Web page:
Obama shoots down Trump wiretap claim
New furore as plot thickens around alleged ties between US president and Russians
In the murky world of intelligence there are many shades of grey, but in this case the denial could hardly have been more emphatic.
Barack Obama's director of national intelligence was crystal clear that the FBI had never been given a secret court order to carry out electronic surveillance at Trump Tower in New York.
"Absolutely, I can deny it," James Clapper said with a steady gaze, adding for good measure: "Something like this? Absolutely, I would know."
The interviewer on NBC News spluttered, surprised that such a serious allegation by the president of the United States had been so categorically shot down. Just to make sure, he asked again.
"No," Mr Clapper replied firmly. "There was no such wiretap activity mounted against the president, the president-elect at the time, as a candidate or against his campaign."
And that, one would have thought, would be that. But in Donald Trump's Washington, it was not. Yesterday, he called on Congress to investigate whether Mr Obama had abused his powers by obtaining the alleged secret court order.
On top of that, he instructed his White House counsel, Donald F McGahn, to pursue any information relating to secret court orders involving him and his campaign.
Congressman Devin Nunes, chairman of the House intelligence committee, said it "will make inquiries into whether the government was conducting surveillance activities on any political party's campaign officials or surrogates".
The committee is already examining possible links between Russia and Mr Trump's campaign. Possible surveillance of campaign officials would be part of that inquiry.
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The alleged warrant with which Mr Trump appears to have become so preoccupied was reportedly issued under the Foreign Intelligence Surveillance Act last October.
To obtain it, the FBI would have had to prove to the court that it had "probable cause" to investigate activities by "agents of a foreign power".
The investigation they were focused on at the time had been spurred by suspicious electronic "pings" bouncing between a computer server at Trump Tower and Alfa Bank, Russia's biggest commercial bank.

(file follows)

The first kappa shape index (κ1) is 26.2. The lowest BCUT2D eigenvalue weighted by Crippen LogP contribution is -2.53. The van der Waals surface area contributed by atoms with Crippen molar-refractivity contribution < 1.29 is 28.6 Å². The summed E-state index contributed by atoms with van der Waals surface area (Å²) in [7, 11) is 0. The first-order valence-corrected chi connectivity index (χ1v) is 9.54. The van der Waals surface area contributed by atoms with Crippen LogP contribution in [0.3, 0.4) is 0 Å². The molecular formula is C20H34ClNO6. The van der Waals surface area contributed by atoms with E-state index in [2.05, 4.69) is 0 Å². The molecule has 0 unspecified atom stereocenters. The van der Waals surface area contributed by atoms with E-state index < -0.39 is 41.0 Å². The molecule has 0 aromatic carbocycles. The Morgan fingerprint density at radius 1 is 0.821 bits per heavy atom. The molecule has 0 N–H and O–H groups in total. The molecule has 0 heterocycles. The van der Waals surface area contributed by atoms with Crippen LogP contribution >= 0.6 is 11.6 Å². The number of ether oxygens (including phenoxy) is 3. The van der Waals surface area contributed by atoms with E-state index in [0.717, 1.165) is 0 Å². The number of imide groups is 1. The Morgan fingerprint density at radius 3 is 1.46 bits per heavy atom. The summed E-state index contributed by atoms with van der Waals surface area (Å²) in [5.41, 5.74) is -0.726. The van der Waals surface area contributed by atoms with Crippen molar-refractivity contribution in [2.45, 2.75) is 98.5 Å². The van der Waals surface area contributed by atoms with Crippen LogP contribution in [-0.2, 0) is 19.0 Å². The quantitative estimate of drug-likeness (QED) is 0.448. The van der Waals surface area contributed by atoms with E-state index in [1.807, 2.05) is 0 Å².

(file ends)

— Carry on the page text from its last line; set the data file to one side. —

The pings had been stumbled on last summer by experts in the cyber security industry, including one who went by the internet moniker 'Tea Leaves'. He and others concluded that 87pc of communications the Trump server was involved in were with Alfa Bank.
The FBI did investigate but ultimately concluded there was an innocent explanation, such as spam or misdirected email repeatedly trying to reach its destination.
According to the Trump Organisation, the server had not been in operation since 2010.
Despite the case being effectively closed, it reared its head again on November 7 when a report on the libertarian blog Heat Street, by the former British Conservative MP and anti-Trump campaigner Louise Mensch, revealed the FBI may have obtained a FISA order during their inquiries.
Ms Mensch's report, based on information from counter-intelligence sources, also suggested the warrant covered any "US person" connected to the investigation, which potentially could include Mr Trump himself.
It created some ripples but no major headlines - until last Thursday. That evening Mark Levin, a leading US radio talk show host with seven million listeners, cited Ms Mensch's report as "Exhibit One" in an extensive attack on the Obama administration.
Mr Levin is no ordinary talk show host. He was chief of staff to President Ronald Reagan's attorney general Ed Meese, and carried huge influence in the Republican primary elections last year.
An article based on his radio broadcast was then published by Breitbart News, which was reportedly being read by White House aides on Friday.
Early the next morning, at 6.26am, Mr Trump began lambasting Mr Obama on Twitter.
"Terrible! Just found out that Obama had my 'wires tapped' in Trump Tower just before the victory," Mr Trump began. "Nothing found. This is McCarthyism!" (© Daily Telegraph, London)